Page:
Mark Kennedy, Explain Yourself
I am usually not inclined to agree with lead editorials in the Minneapolis Star Tribune, but their 10/3/06 submission raises some very good questions about the pathetic performance of our current Congress.
Editorial: A sorry year on Capitol Hill
Budget breakdown is symptomatic of Congress' dysfunction.
Most Americans won't have noticed, or cared much, that Congress adjourned last week and left the federal budget in a shambles. Ten of the 12 spending bills that fund annual government operations remain unfinished -- even though the new fiscal year started on Saturday -- and the required budget blueprint for fiscal 2007 never got past the negotiation stage.
But now that incumbents are home and campaigning for reelection, voters should ask about this sorry performance, for these are the symptoms of a dysfunctional and irresponsible Congress.
True, federal agencies will keep functioning even without the appropriations bills, thanks to a "continuing resolution" that lawmakers passed on Friday. But that's no solution. More than a dozen governors, for example, are preparing to cut off health insurance to thousands of children under the State Children's Health Insurance Program because they lack a commitment from Congress for next year's funding. Farmers will finish the fall harvest without knowing the fate of crucial conservation programs next spring.
Worse, Americans will go to the polls without knowing how their representatives would have voted on some of Washington's toughest funding choices on health, education and transportation. Those matters are now left for a "lame duck" November session, where they will be decided, in part, by lawmakers who are no longer accountable to voters.
You can't blame partisan gridlock for this budgetary breakdown. Republicans control both chambers of Congress by solid majorities, and they were working off a budget draft submitted by a Republican president. Nor can you blame a heavy workload. This Congress passed less legislation and held fewer hearings than any in the memory of Washington experts and worked, on average, just two days per week in 2006.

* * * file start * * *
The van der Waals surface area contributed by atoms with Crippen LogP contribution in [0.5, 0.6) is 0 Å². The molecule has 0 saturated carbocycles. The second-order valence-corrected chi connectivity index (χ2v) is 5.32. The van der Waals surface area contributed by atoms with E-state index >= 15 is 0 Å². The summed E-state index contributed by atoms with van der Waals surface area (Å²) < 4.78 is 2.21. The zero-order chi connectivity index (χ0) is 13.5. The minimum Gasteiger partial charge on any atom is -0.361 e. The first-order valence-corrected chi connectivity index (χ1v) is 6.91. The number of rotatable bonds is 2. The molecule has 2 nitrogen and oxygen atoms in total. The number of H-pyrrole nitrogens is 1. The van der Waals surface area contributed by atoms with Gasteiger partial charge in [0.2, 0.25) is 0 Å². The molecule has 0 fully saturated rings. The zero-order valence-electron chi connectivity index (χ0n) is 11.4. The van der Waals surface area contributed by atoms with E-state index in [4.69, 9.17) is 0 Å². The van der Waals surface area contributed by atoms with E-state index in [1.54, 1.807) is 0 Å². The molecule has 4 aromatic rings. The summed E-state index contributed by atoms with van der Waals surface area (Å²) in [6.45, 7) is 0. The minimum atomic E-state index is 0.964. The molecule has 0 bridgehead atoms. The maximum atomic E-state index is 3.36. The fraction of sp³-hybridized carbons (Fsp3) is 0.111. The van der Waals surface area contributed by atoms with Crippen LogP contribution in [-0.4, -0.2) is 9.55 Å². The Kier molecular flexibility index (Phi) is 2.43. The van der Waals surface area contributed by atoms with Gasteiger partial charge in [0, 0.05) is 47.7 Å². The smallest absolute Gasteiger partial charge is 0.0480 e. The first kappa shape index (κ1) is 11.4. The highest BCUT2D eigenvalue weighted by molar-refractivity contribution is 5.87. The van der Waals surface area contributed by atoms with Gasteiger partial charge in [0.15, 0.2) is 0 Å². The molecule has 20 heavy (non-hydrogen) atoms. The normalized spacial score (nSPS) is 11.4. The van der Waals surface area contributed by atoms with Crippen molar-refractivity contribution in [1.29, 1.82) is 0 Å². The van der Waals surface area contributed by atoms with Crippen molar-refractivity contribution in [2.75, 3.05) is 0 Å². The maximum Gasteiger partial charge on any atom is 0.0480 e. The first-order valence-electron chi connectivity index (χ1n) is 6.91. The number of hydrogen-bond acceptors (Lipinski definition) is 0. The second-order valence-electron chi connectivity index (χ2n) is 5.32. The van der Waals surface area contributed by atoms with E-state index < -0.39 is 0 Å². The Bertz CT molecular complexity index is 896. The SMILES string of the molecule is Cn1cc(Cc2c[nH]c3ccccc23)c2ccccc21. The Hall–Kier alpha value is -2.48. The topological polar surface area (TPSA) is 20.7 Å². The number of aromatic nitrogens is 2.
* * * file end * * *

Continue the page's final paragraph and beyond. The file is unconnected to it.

Rather, it reflects ideological rigidity taken to new extremes. As a financial matter, this meant that a GOP majority kept passing tax cuts while waging an expensive war in Iraq -- $2 billion a week -- thus leaving itself with a huge federal deficit and impossible fiscal choices.
As a governance matter, it meant that it spent so much time casting symbolic votes on symbolic issues -- gay marriage, flag-burning, gay marriage again -- that it ran out of time to resolve the issues of the day: immigration policy, entitlement spending, global warming, military modernization, lobbying reform.
Voters should not assume that this is par for the course. A Democratic Congress in the 1980s passed difficult and important changes to Social Security and immigration law. A GOP Congress in the 1990s helped balance the federal budget. Norman Ornstein, a conservative congressional scholar at the American Enterprise Institute, calls this Congress the "broken branch." In the next five weeks voters should be asking how candidates will mend it.
Rep. Kennedy offers scant explanation for his 6 years of Congressional service. He has always been part of a majority caucus that for some reason won't act like a majority. What does he have to say about the low productivity?
Hammering out the details of appropriation bills is one of the basic functions of Congress, and they don't get it done. Why would we want to give one of the culprits a promotion?
Adding Michele Bachmann to this mix will not improve productivity. Look at her almost non-existent record of bills passed in the Minnesota Senate. Give her 24/7 access to C-SPAN cameras, and she'll do her best to totally shut down the US House of Representatives. She made a shambles of the 2004 Legislative session.